Beppe Karlsson och Dolly Kikon om det pågående forskningsprojektet “The Indian Underbelly”
Professor Beppe Karlsson och Dolly Kikon, postdoktor, berättar om forskningsprojektet ”The Indian Underbelly: Marginalisation, Migration and State Intervention in the Periphery” i det senaste avsnittet av AnthroTalking.
Om avsnittet från institutionens engelska webb:
“In the last decade, large numbers of indigenous youths from the uplands of Northeast India have migrated to metropolitan cities across India as migrant workers. Since India’s independence, the Northeast frontiers of India continue to capture the limits of India’s cultural and political imagination, and have remained peripheral in the national discourse on citizenship, human rights and economic development. While the region and its citizens continue to be refracted through the prism of violence, militarization, backward indigenous tribes, and the extractive resource regime, the increasing trend of migration from this frontier region offers us new insights about the insecurities, desires, and expectations of the indigenous migrants in the global economy in India.”
– Beppe Karlsson and Dolly Kikon (2015)
In this episode of AnthroTalking we interview Professor Beppe Karlsson and Dolly Kikon, postdoctoral research fellow, both positioned at the Department of Social Anthropology, Stockholm University, about their current research project The Indian Underbelly: Marginalisation, Migration and State Intervention in the Periphery. We talk about the new liberal state of India, its growing and changing economy and the relationship with the region of Northeast India, consisting of states such as Meghalaya and Nagaland. Simply depicted, the relationship is fractionated. Since independence, certain groups residing in the Northeast have opposed the idea of being part of the new nation-state in the making, accusing mainland India of draining their region of its natural resources. Beppe talks about his previous research in Meghalaya, and how this new project came to grow out of it. He also mentions agriculture, and what happens to it when people decide to migrate. Dolly, who recently came back from fieldwork in Nagaland, tells us about the migrants she met that sought employment at recruitment and grooming centres, along with five star hotels, and the ‘soft skills’ that are required of them.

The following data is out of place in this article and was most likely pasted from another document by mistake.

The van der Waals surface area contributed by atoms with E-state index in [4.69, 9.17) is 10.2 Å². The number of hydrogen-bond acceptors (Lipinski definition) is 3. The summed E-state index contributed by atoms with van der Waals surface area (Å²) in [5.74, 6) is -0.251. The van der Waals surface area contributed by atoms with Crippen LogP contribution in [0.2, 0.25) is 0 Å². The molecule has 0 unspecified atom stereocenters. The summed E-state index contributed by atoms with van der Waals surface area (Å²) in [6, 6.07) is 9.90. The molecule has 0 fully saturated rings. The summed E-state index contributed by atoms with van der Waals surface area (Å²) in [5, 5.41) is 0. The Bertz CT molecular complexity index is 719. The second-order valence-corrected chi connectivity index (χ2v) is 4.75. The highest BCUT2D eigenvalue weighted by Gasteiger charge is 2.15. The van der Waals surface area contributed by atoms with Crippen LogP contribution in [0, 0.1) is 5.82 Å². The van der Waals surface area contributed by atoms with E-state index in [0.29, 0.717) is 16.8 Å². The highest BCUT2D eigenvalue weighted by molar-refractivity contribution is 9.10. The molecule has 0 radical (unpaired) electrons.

16 september 2015
Webbredaktör: Lina Lorentz
Sidansvarig: Socialantropologiska institutionen